Each year Amazon has held Prime Day, the retailer has touted that the savings event shattered prior Black Friday or company sales records.
But this year, Amazon took a different tack in its annual announcement on results from the shopping event, playing up how small businesses benefited from Prime Day instead. The change comes as Amazon faces intense scrutiny from lawmakers about its power over independent merchants that sell goods through its website and other tactics that critics argue stifle competition.
Amazon said in a press release Thursday that Prime Day, a two-day event that took place earlier this week marked the “two biggest days ever” for small and medium-sized businesses. Prime Day usually takes place in July but was rescheduled this year due to the coronavirus.
“We are thrilled that Prime Day was a record-breaking event for small and medium businesses worldwide, with sales surpassing $3.5 billion—an increase of nearly 60% from last year,” Jeff Wilke, Amazon CEO Worldwide Consumer, said in a news release Thursday.
Amazon highlighted that it would invest $18 billion this year to help small and medium-sized businesses “succeed in its store” and “designed this Prime Day to support small businesses even more—including funding a promotion that helped drive over $900 million in sales for small businesses in the two weeks leading up to Prime Day.”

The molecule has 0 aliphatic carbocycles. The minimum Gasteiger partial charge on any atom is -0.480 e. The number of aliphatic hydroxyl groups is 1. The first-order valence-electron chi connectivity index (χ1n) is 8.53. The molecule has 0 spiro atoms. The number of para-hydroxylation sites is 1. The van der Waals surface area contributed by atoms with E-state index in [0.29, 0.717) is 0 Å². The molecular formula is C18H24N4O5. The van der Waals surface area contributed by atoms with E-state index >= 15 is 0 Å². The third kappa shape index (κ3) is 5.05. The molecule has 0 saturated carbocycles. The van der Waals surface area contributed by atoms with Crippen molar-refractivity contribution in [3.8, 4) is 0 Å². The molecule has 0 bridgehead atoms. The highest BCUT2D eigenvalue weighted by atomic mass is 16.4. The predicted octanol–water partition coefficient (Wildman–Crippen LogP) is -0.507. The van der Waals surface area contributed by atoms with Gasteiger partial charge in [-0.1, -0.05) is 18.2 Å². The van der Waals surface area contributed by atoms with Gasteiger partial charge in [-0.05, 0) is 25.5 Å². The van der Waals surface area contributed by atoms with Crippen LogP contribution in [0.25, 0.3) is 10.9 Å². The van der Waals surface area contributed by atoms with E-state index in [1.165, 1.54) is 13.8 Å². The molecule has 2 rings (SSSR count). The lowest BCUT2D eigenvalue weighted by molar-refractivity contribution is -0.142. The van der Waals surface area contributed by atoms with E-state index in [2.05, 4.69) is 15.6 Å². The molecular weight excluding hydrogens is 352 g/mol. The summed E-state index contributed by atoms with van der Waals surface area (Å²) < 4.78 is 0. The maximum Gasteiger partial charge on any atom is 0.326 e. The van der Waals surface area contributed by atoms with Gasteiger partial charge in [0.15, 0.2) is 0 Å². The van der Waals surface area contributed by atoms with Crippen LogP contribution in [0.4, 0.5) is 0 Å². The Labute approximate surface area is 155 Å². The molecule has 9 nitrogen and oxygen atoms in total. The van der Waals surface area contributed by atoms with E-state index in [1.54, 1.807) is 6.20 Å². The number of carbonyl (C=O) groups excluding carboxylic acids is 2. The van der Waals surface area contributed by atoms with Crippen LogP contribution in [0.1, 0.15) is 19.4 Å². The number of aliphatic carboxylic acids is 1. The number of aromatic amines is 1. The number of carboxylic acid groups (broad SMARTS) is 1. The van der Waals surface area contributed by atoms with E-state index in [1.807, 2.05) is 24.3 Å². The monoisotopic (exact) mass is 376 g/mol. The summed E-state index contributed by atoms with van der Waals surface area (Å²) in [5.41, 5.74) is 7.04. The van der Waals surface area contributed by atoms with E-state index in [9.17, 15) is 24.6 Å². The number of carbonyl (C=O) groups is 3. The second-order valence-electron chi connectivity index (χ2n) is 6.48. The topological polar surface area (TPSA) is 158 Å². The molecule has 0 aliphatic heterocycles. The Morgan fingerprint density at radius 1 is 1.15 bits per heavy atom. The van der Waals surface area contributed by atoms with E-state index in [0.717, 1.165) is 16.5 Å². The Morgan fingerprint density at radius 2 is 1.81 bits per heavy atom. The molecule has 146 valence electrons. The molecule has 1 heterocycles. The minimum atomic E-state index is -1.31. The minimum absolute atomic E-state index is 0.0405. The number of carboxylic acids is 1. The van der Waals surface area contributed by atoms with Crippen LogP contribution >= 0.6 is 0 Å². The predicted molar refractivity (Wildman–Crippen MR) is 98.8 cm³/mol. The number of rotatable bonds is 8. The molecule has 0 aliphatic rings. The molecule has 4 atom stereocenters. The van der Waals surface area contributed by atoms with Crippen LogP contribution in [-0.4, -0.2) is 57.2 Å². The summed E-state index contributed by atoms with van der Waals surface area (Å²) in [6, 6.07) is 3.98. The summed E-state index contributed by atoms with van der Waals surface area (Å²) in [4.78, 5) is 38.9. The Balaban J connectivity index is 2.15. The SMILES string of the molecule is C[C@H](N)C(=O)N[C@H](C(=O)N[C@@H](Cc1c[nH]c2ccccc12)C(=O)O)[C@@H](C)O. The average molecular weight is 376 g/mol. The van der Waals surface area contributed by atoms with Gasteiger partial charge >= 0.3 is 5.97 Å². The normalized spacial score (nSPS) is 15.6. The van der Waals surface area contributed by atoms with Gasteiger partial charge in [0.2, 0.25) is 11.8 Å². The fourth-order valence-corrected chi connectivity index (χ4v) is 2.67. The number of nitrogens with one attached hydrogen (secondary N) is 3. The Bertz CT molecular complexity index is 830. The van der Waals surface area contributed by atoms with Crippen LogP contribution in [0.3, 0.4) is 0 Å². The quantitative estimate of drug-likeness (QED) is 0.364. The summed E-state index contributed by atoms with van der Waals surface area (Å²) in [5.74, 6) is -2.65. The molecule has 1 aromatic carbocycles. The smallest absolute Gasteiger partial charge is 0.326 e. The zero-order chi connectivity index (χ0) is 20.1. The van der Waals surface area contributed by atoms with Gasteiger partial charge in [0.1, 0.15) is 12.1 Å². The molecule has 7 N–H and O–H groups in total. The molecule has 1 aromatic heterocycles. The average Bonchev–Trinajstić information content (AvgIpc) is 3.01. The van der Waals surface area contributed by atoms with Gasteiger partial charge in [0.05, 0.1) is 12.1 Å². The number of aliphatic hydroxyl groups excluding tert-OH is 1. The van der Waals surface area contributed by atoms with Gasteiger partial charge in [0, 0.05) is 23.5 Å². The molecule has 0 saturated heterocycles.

Amazon confirmed to CNN Business that this Prime Day was the best on record since the annual event started in 2015, but the company declined to include this detail in this year’s official announcement. Amazon declined to provide a sales figure, but some analysts had predicted Amazon would make as much as $10 billion in sales this Prime Day.
The messaging strategy was a departure from years past.
“Amazon’s First Ever Prime Day Breaks Global Records, Sales Exceed Black Friday,” the company announced in 2015. Two years later, Amazon boasted “Prime Members Enjoyed Biggest Global Shopping Event in Amazon History this Prime Day.” And last year, an Amazon press release asked, “Alexa, How Was Prime Day? Prime Day 2019 Surpassed Black Friday and Cyber Monday Combined.”
One retail expert said Amazon’s messaging signaled the company was trying to position itself as a small businesses ally as antitrust concerns mount. House lawmakers found that “Amazon has engaged in extensive anticompetitive conduct in its treatment of third-party sellers” in a report released earlier this month. (Amazon has dismissed these concerns as “misguided interventions in the free market” and “fringe notions.”)
“Every one of the big tech platforms is trying to position itself as friends of the little guy during the pandemic,” said Andrew Lipsman, analyst at market research firm eMarketer, who has studied Amazon for more than a decade.